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Saturday, May 12, 2007

Cancer and what it does to money

The topic of money and cancer has come up in several electronic conversations I have had recently. I received a link to a story about a woman near Kansas City who has the same type of cancer as I do. Her cancer has returned, appearing in her lungs, and the treatment her doctor prescribed has been denied by her insurance company. You can read about her story here: There are a couple of clinical trials with that drug going on right now, but no drug has been shown to be effective against adenoid cystic carcinoma, which is why the company is not paying for the treatment. Since it is a rare cancer, no telling how soon any drug will be tested enough to be shown that it is effective.
I received another message concerning money and cancer from Jeanne Sather, author of The Assertive Cancer Patient. In her recent blog post, she calls for a boycott against Amgen and Johnson & Johnson, because they have paid doctors to prescribe their drugs. She links to the story about the 'incentives' in the New York Times.

I did a quick search, and found out through a Newsday article that a report in the New England Journal of Medicine says 25 percent of doctors have received direct payments from pharmaceutical companies (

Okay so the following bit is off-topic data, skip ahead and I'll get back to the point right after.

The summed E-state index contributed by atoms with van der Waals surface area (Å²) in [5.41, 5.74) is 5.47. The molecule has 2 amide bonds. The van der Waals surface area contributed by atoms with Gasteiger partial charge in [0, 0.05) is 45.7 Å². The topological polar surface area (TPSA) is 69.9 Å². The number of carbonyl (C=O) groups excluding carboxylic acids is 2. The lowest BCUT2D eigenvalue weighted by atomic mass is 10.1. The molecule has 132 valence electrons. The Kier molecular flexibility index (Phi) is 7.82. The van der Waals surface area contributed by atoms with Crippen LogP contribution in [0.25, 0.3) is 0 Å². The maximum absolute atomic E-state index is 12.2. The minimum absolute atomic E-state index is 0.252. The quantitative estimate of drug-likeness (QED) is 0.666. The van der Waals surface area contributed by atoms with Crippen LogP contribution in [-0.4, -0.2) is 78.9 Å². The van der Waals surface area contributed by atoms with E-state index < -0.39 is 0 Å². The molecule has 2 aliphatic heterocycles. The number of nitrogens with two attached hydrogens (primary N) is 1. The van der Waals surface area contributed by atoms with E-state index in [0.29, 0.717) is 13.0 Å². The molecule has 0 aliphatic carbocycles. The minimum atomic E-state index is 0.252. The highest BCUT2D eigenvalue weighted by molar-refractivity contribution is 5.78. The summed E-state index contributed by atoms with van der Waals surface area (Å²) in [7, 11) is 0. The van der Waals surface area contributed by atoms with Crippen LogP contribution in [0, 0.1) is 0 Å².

Other related links:

A 2002 article in BMJ "Ethics of undisclosed payments to doctors recruiting patients in clinical trials"

"Pharmaceutical Company Payments to Physicians", JAMA. 2007;297: 1216-1223 (March 21, 2007). This article links to the 2006 Prescription Drug State Legislation, and the 2007 Prescription Drug State Legislation

A blog commentary on the JAMA article:

But Vermont and Minnesota appear to be lax in allowing public to access records of pharmaceutical gifts to doctors:

There is a No Free Lunch organization, which believes that pharmaceutical promotion should not guide clinical practice

The American Medical Student Association has a PharmFree push each year

The lawyers are paying attention:

And a blog that updates and adds commentary to the book: HOOKED: ETHICS, THE MEDICAL PROFESSION, AND THE PHARMACEUTICAL INDUSTRY, by Howard Brody, MD, PhD (Rowman and Littlefield, January, 2007)

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